There are currently no specific regulations for meal replacement products in the US for either partial replacement or total diet replacement, and the term is not defined in current statutes. Depending on the intended purpose, these products may be marketed and regulated as conventional foods, foods for special dietary use, medical foods or even as dietary supplements under some circumstances, but with some restrictions on labeling and claims.
For example, a product with the nutritional profile characteristic of a meal replacement product as covered in CODEX may be marketed as a dietary supplement in the US, but it cannot claim to or represent to be a “meal” because dietary supplements may not be represented as conventional foods or as the sole item of a meal or diet.14 As a regulated category, this specification makes dietary supplements in most cases an impractical option for a meal replacement product.
“Medical foods” is another category under which some meal replacement products may fall. According to the Orphan Drug Act, a medical food is “…formulated to be consumed or administered enterally and under the supervision of a physician and which is intended for the specific dietary management of a disease or condition for which distinctive nutritional requirements, based on recognized scientific principles, are established by medical evaluation."15 Many meal replacements do not meet this definition because they are usually not required to be taken under medical supervision and are not typically recommended for disease management.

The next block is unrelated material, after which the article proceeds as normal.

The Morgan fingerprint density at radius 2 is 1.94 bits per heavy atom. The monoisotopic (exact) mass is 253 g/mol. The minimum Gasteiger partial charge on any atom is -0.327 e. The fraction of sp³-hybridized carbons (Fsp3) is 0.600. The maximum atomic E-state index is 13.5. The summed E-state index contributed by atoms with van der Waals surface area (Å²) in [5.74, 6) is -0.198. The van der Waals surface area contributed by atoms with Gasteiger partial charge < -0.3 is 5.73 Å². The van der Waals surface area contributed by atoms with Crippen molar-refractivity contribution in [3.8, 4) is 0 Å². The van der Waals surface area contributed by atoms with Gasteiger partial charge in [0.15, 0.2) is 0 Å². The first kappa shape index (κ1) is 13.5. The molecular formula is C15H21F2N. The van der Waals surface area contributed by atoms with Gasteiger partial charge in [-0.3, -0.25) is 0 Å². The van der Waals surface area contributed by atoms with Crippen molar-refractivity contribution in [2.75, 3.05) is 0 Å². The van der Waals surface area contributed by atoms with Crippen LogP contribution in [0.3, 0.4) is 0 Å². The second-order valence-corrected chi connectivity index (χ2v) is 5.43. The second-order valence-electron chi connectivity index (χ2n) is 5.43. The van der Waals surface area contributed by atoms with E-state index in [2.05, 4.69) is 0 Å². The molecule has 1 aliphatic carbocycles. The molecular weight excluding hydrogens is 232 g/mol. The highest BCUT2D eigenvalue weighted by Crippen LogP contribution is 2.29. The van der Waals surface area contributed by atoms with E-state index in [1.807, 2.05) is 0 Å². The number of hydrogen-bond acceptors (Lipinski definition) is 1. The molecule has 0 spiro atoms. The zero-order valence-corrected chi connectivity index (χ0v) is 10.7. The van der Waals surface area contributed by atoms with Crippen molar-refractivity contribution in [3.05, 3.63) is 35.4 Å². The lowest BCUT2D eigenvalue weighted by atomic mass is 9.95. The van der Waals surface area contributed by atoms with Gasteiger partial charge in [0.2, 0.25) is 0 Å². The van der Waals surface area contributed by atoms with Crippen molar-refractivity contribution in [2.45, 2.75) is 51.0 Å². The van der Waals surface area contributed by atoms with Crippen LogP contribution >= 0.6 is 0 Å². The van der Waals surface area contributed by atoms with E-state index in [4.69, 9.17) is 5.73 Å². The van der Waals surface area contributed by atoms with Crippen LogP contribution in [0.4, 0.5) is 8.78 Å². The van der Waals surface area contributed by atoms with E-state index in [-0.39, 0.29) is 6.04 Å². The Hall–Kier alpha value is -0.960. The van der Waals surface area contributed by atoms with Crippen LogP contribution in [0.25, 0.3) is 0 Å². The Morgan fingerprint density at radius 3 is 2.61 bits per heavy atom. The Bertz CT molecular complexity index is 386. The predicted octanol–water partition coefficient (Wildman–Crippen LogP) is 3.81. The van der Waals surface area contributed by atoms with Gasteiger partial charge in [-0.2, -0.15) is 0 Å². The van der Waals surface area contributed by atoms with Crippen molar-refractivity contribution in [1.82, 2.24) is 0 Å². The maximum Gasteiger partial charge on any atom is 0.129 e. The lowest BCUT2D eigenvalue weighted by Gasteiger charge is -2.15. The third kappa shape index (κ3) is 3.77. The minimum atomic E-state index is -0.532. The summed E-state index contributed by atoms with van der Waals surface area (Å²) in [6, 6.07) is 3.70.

The majority of meal replacement products sold in the US are marketed as “conventional foods” and must bear a Nutrition Facts Panel to comply with all relevant regulatory requirements for foods. As previously discussed, many meal replacement products are intended to support weight management, while others are formulated with additional ingredients to provide functional benefits, such as optimizing performance while exercising. When represented for weight-loss or weight maintenance, the product label needs to include the basis upon which it claims to have that benefit as well as other applicable requirements, as indicated in the regulation for foods for special dietary use.16 Depending on the intended purpose of the product and its formulation, other regulatory requirements may apply.